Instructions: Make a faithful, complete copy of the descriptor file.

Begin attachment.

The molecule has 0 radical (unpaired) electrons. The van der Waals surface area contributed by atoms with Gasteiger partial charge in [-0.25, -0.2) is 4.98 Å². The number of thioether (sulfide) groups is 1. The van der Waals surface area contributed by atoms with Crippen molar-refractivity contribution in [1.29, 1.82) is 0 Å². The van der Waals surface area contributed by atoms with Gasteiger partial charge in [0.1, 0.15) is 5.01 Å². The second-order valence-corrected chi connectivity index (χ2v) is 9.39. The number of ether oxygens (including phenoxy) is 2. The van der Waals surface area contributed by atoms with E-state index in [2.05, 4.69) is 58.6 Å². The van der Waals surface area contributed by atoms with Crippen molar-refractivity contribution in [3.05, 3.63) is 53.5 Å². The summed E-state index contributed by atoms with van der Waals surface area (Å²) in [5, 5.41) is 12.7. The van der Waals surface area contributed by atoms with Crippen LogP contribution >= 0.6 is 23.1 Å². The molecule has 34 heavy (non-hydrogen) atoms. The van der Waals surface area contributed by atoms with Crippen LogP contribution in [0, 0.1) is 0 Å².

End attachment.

The molecule has 0 radical (unpaired) electrons. The van der Waals surface area contributed by atoms with Gasteiger partial charge in [-0.25, -0.2) is 4.98 Å². The number of thioether (sulfide) groups is 1. The van der Waals surface area contributed by atoms with Crippen molar-refractivity contribution in [1.29, 1.82) is 0 Å². The van der Waals surface area contributed by atoms with Gasteiger partial charge in [0.1, 0.15) is 5.01 Å². The second-order valence-corrected chi connectivity index (χ2v) is 9.39. The number of ether oxygens (including phenoxy) is 2. The van der Waals surface area contributed by atoms with E-state index in [2.05, 4.69) is 58.6 Å². The van der Waals surface area contributed by atoms with Crippen molar-refractivity contribution in [3.05, 3.63) is 53.5 Å². The summed E-state index contributed by atoms with van der Waals surface area (Å²) in [5, 5.41) is 12.7. The van der Waals surface area contributed by atoms with Crippen LogP contribution >= 0.6 is 23.1 Å². The molecule has 34 heavy (non-hydrogen) atoms. The van der Waals surface area contributed by atoms with Crippen LogP contribution in [0, 0.1) is 0 Å².